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    3. It is not any faculty or natural attribute.

    4. It cannot consist in any constitutional taste, relish, or appetite, for these cannot in themselves have moral character.

    5. It is not the sensibility or feeling faculty of the mind: for we have seen, that moral character cannot be predicated of it. It is true, and let it be understood, that the term heart is used in the Bible in these senses, but not when the heart is spoken of as the fountain of moral action. When the heart is represented as possessing moral character, the word cannot be meant to designate any involuntary state of mind. For neither the substance of soul or body, nor any involuntary state of mind can, by any possibility, possess moral character in itself. The very idea of moral character implies, and suggests the idea of, a free action or intention. To deny this, were to deny a first truth.

    6. The term heart, when applied to mind, is figurative, and means something in the mind that has some point of resemblance to the bodily organ of that name, and a consideration of the function of the bodily organ will suggest the true idea of the heart of the mind. The heart of the body propels the vital current, and sustains organic life. It is the fountain from which the vital fluid flows, from which either life or death may flow, according to the state of the blood. The mind as well as the body has a heart which, as we have seen, is represented as a fountain, or as an efficient propelling influence, out of which flows good or evil, according as the heart is good or evil. This heart is represented, not only as the source or fountain of good and evil, but as being either good or evil in itself, as constituting the character of man, and not merely as being capable of moral character.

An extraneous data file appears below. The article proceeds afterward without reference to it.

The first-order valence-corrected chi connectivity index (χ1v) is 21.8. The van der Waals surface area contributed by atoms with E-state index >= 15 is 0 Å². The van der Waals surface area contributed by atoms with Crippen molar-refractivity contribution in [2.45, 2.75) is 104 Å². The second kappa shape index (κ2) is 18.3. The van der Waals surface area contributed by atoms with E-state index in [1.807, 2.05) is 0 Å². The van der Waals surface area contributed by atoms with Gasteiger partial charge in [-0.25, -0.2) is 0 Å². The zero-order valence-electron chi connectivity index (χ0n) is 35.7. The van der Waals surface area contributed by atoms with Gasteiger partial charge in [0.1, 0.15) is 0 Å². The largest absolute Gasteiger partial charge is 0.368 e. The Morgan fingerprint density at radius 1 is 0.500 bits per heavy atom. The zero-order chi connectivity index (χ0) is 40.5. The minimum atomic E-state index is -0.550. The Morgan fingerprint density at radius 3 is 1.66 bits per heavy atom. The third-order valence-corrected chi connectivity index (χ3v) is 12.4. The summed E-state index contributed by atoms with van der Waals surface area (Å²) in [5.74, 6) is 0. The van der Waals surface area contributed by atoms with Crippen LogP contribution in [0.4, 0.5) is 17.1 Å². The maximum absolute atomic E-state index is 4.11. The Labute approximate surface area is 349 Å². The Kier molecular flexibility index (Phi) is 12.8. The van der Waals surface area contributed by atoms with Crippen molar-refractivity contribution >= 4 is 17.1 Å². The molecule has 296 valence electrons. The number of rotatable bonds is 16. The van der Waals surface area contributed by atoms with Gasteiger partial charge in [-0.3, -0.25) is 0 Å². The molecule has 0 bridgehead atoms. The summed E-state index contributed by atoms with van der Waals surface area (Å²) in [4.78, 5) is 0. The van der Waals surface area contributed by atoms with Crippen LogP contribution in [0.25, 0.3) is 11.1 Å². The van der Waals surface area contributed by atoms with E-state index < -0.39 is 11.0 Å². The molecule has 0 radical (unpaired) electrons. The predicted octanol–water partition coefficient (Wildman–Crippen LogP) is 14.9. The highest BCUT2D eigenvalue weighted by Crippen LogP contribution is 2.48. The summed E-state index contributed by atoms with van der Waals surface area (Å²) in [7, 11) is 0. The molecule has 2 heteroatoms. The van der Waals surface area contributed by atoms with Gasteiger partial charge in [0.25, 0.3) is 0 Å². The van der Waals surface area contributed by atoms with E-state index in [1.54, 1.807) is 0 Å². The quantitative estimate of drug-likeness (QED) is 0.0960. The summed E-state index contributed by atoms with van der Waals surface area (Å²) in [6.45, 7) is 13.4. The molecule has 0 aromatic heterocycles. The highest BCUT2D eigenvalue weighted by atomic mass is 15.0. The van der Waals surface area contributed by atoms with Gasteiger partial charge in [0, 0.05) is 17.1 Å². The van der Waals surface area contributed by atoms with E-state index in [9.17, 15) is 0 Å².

It is also represented as something over which we have control, for which we are responsible, and which, in case it is wicked, we are bound to change on pain of death. Again: the heart, in the sense in which we are considering it, is that, the radical change of which constitutes a radical change of moral character. This is plain from Matt 12:34, 35, 15:18, 19 already considered.

    7. Our own consciousness, then, must inform us that the heart of the mind that possesses these characteristics, can be nothing else than the supreme ultimate intention of the soul Regeneration is represented in the Bible as constituting a radical change of character, as the resurrection from a death in sin, as the beginning of a new and spiritual life, as constituting a new creature, as a new creation, not a physical, but a moral or spiritual creation, as conversion, or turning to God, as giving God the heart, as loving God with all our heart, and our neighbor as ourselves. Now we have seen abundantly, that moral character belongs to, or is an attribute of, the ultimate choice or intention of the soul.

    Regeneration then is a radical change of the ultimate intention, and, of course, of the end or object of life. We have seen, that the choice of an end is efficient in producing executive volitions, or the use of means to obtain its end. A selfish ultimate choice is, therefore, a wicked heart, out of which flows every evil; and a benevolent ultimate choice is a good heart, out of which flows every good and commendable deed.